p
1
p
2
? To have consistent notation with the next problem, label this value

SE
p
1
p
2
.
11. You are in desperate need to simulate standard normal random variables yet do not have a
computer available. You do, however, have ten standard six sided dice. Knowing that the
mean of a single die roll is 3.5 and the standard deviation is 1.71, describe how you could
use the dice to approximately simulate standard normal random variables. (Be precise.)
12.
12
13. Consider three sample variances, S
2
1
, S
2
2
and S
2
3
. Suppose that the sample variances are
comprised of n
1
, n
2
and n
3
iid draws from normal populations N(
1
,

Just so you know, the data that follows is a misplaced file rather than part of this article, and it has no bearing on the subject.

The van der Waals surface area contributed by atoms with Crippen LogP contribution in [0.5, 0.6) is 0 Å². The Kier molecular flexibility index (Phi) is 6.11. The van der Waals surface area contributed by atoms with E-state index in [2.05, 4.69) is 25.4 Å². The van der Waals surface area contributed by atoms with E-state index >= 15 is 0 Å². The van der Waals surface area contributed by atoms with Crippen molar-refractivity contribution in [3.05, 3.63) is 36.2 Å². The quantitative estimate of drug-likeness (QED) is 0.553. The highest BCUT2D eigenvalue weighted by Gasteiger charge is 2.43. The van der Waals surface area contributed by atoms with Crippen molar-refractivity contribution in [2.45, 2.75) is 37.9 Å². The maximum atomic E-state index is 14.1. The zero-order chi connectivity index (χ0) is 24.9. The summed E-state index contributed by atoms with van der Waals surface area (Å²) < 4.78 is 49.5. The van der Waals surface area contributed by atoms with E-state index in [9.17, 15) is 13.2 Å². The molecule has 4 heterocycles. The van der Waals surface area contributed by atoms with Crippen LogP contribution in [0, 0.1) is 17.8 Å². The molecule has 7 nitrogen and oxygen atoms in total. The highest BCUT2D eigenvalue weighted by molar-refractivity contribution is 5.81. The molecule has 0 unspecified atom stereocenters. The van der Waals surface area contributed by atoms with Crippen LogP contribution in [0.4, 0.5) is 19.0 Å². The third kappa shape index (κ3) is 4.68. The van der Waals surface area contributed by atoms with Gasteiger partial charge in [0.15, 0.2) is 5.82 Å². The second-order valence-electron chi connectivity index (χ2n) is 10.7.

2
), N(
2
,
2
) and
N(
3
,
2
), respectively. Argue that
(n
1
1)S
2
1
+ (n
2
1)S
2
2
+ (n
3
1)S
2
3
n
1
+ n
2
+ n
3
3
is an unbiased estimate of
2
.
14. You need to calculate the probability that a normally distributed random variable is less than
1.25 standard deviations below the mean. However, you only have an oddly shaped coin
with a known probability of heads of .6. Describe how you could estimate this probability
using this coin. (Do not actually carry out the experiment, just describe how you would do
it.)
15. The next three questions (A., B., C.) deal with the following setting. Forced expiratory
volume, FEV
1
, is a measure of lung function that is often expressed as a proportion of
lung capacity called forced vital capacity, FVC. Suppose that the population distribution
of FEV
1
/FV C of asthmatics adults in the US has mean of .55 and standard deviation of
.10.
a. Suppose a random sample of 100 people are drawn from this population. What is the